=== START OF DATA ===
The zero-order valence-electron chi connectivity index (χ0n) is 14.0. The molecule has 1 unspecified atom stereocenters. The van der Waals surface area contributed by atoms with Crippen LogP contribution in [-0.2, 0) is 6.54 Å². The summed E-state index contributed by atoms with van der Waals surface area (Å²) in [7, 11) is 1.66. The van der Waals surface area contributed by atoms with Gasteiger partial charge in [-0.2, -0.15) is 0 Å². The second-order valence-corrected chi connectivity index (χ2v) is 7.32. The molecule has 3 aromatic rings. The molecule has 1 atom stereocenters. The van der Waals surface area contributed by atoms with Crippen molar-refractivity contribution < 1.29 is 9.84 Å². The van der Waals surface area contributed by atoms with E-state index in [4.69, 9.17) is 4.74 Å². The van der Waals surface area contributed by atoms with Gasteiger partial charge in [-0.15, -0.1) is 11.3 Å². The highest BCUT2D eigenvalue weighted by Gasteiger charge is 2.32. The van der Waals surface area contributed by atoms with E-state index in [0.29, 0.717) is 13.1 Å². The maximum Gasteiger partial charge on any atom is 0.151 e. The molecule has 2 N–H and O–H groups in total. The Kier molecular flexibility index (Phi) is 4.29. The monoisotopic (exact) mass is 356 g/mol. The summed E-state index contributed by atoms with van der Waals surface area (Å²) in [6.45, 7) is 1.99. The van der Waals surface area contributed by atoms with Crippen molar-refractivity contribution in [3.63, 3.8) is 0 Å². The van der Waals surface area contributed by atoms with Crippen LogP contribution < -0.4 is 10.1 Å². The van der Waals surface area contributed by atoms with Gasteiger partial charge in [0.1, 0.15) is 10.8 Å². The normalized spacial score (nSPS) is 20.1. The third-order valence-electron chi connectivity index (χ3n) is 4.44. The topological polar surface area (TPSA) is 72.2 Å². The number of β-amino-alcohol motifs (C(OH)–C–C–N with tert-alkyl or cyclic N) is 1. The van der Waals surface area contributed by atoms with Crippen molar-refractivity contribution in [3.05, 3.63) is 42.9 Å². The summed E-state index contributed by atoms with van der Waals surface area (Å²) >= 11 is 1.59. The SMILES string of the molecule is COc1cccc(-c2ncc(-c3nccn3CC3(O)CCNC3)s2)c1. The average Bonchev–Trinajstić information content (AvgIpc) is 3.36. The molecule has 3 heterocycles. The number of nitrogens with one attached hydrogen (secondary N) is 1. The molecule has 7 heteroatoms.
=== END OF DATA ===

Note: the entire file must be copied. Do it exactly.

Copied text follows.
The zero-order valence-electron chi connectivity index (χ0n) is 14.0. The molecule has 1 unspecified atom stereocenters. The van der Waals surface area contributed by atoms with Crippen LogP contribution in [-0.2, 0) is 6.54 Å². The summed E-state index contributed by atoms with van der Waals surface area (Å²) in [7, 11) is 1.66. The van der Waals surface area contributed by atoms with Gasteiger partial charge in [-0.2, -0.15) is 0 Å². The second-order valence-corrected chi connectivity index (χ2v) is 7.32. The molecule has 3 aromatic rings. The molecule has 1 atom stereocenters. The van der Waals surface area contributed by atoms with Crippen molar-refractivity contribution < 1.29 is 9.84 Å². The van der Waals surface area contributed by atoms with E-state index in [4.69, 9.17) is 4.74 Å². The van der Waals surface area contributed by atoms with Gasteiger partial charge in [-0.15, -0.1) is 11.3 Å². The highest BCUT2D eigenvalue weighted by Gasteiger charge is 2.32. The van der Waals surface area contributed by atoms with E-state index in [0.29, 0.717) is 13.1 Å². The maximum Gasteiger partial charge on any atom is 0.151 e. The molecule has 2 N–H and O–H groups in total. The Kier molecular flexibility index (Phi) is 4.29. The monoisotopic (exact) mass is 356 g/mol. The summed E-state index contributed by atoms with van der Waals surface area (Å²) in [6.45, 7) is 1.99. The van der Waals surface area contributed by atoms with Crippen molar-refractivity contribution in [3.63, 3.8) is 0 Å². The van der Waals surface area contributed by atoms with Crippen LogP contribution < -0.4 is 10.1 Å². The van der Waals surface area contributed by atoms with Gasteiger partial charge in [0.1, 0.15) is 10.8 Å². The normalized spacial score (nSPS) is 20.1. The third-order valence-electron chi connectivity index (χ3n) is 4.44. The topological polar surface area (TPSA) is 72.2 Å². The number of β-amino-alcohol motifs (C(OH)–C–C–N with tert-alkyl or cyclic N) is 1. The van der Waals surface area contributed by atoms with Crippen molar-refractivity contribution in [3.05, 3.63) is 42.9 Å². The summed E-state index contributed by atoms with van der Waals surface area (Å²) >= 11 is 1.59. The SMILES string of the molecule is COc1cccc(-c2ncc(-c3nccn3CC3(O)CCNC3)s2)c1. The average Bonchev–Trinajstić information content (AvgIpc) is 3.36. The molecule has 3 heterocycles. The number of nitrogens with one attached hydrogen (secondary N) is 1. The molecule has 7 heteroatoms.